# Leetcode: Problem #2 — Validate Subsequence

Given two non-empty arrays of integers, our goal is to write a function that establishes whether the second array is a valid subsequence of the first array. A valid subsequence of an array is classified as a set of numbers that aren’t necessarily adjacent in the array but are in the same order as they appear in the array. For example, [2, 5, 6] and [2, 6] are both considered as valid subsequences of the array [2, 3, 4, 5, 6]. It is also important to note that [2] and [2, 3, 4, 5, 6] are both valid subsequences of the array.

Sample:

Input array → [3, 6, 23, 7, 2, 4]

Sequence → [3, 7, 4]

Output → True

There are 2 ways to solve this problem, one approach utilizing a while loop and the other approach implementing a for-loop. Furthermore, each of these approaches has a space-time complexity of O(n) time and O(1) space. We’ll explore each approach one by one below.

# While Loop Approach

arrayIndex = 0

sequenceIndex = 0

Here we are creating 2 *pointers*, one to keep track of our current position or iteration in the array and the other with the potential valid subsequence.

By using a while loop, we will be conducting a linear search as we traverse or go through each element in the given input array. The time complexity is O(n) where n is the length of the main input array due to utilizing a single while loop.

while arrayIndex < len(array) and sequenceIndex < len(sequence):

We create our while loop and each loop requires a condition to check for, and in this case, we are checking if the 2 pointers that we defined earlier are both less than the total length or size of the given input array and subsequence.

Essentially, our 2 pointers serve as a way for us to track where we are iterating at a given point in time, or in other words, the index. Therefore, we want to make sure that our pointers or indices are less than the length of the given input array and subsequence because no such values exist at the indices specified.

It’s also important to note that we are using the boolean keyword **and*** *not* ***or** because we are making sure that both conditions specified are being satisfied, not just one. If the arrayIndex is not less than the total length of the given input array (if it is equal to or greater than the total length of the given input array), then we must have traversed through all of the given input array and if the sequenceIndex is not less than the total length of the sequence array (if it is equal to or greater than the total length of the sequence array), then we must have found a valid subsequence from the given input array.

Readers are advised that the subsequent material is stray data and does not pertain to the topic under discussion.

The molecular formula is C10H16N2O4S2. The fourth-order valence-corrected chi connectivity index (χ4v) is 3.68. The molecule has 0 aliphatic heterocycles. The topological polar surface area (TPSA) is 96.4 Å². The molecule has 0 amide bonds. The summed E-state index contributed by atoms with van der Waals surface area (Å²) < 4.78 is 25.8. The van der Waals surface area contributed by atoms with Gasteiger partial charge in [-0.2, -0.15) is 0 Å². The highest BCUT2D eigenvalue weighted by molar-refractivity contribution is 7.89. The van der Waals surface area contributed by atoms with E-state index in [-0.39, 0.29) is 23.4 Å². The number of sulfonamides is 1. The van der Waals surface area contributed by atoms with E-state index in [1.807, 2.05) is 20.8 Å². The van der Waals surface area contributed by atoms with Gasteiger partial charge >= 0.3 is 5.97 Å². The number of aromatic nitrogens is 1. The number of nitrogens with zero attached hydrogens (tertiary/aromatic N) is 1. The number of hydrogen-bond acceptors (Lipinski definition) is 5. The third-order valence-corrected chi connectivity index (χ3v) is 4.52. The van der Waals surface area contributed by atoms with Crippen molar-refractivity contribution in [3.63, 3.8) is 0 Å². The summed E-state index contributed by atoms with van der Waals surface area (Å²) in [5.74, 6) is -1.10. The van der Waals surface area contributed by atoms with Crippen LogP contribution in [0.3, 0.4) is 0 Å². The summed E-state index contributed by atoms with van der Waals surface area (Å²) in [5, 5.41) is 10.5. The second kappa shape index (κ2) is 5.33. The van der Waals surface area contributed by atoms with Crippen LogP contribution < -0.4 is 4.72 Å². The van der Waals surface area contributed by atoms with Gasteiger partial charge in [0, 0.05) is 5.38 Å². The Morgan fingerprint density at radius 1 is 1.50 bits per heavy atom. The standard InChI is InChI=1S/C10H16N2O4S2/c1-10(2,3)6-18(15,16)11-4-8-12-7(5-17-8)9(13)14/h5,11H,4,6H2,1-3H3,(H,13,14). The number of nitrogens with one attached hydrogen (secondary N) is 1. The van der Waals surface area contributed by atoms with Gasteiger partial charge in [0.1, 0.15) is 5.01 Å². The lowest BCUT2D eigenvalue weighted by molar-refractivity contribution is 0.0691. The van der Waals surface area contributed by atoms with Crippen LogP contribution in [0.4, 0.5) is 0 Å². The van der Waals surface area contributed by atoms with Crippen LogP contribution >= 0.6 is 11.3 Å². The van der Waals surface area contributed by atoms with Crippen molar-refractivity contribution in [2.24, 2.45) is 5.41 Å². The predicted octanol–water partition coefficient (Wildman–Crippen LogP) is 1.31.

if array[arrayIndex] == sequence [sequenceIndex]:

[ → ]¹ sequenceIndex += 1¹[ → ] indicates an indentation.

Here we have an if statement that checks if the value in the given input array located in the arrayIndex is equivalent to the value in the sequence array located in the sequenceIndex. In other words, if we find a match between the values in the sequence array and given input array, then we want to add 1 to our sequenceIndex. The reason why we want to increment 1 to our sequenceIndex is that it makes our sequenceIndex not only serve as a pointer or an index but also as a count so we can also keep a tally of how many matches there were between the sequence array and the given input array.

arrayIndex += 1

Similarly, we increment 1 to our arrayIndex at each iteration in our while loop because the given input array serves as the main array that we are traversing. On the other hand, we only increment the sequenceIndex by 1 if the if condition above is satisfied.

return sequenceIndex == len(sequence)

After we exit from our while loop, we are returning a boolean value whether if the sequenceIndex is equal to the total length of the sequence array. Earlier, I mentioned that sequenceIndex serves as a count, and this is where you can see that more clearly because if the sequenceIndex is equal to the total length of the sequence array, this means that we found each value or element within the sequence array in the given input array, which forms a valid subsequence.

# For-Loop Approach

sequenceIndex = 0

Similarly with the while loop solution, the for-loop approach also implements a pointer called sequenceIndex, which is set to an index of 0. This is usually a good indicator that we will be utilizing this pointer to perform some sort of linear search with a for or while loop.

for value in array:

[ → ] if sequenceIndex == len(sequence):

[ → ][ → ] break

[ → ] if sequence[sequenceIndex] == value:

[ → ][ → ] sequenceIndex += 1

Here we create our for loop iterating through each element in the given input array, and at each iteration, we are checking for 2 separate conditions:

- If the sequenceIndex is equal to the length of the sequence array, we know that have found a valid subsequence and therefore want to
*break*or - If the value in the sequence array at the sequenceIndex is equal to the current value we are iterating in our given input array, then we want to increment the sequenceIndex by 1, which goes back to what we discussed earlier about the sequenceIndex serving as a count.

return sequenceIndex == len(sequence)

Likewise with the while loop solution above, after we exit from our for-loop, we are returning a boolean value whether the sequenceIndex is equal to the total length of the sequence array. Earlier, I mentioned that sequenceIndex serves as a count, and this is where you can see that more clearly because if the sequenceIndex is equal to the total length of the sequence array, this means that we found each value or element within the sequence array in the given input array, which forms a valid subsequence.

**If you made it here, I hope you found this insightful and definitely be proud of what you were able to learn and achieve. If you have any lingering questions or comments, please don’t feel afraid to ask or connect with me on social media!**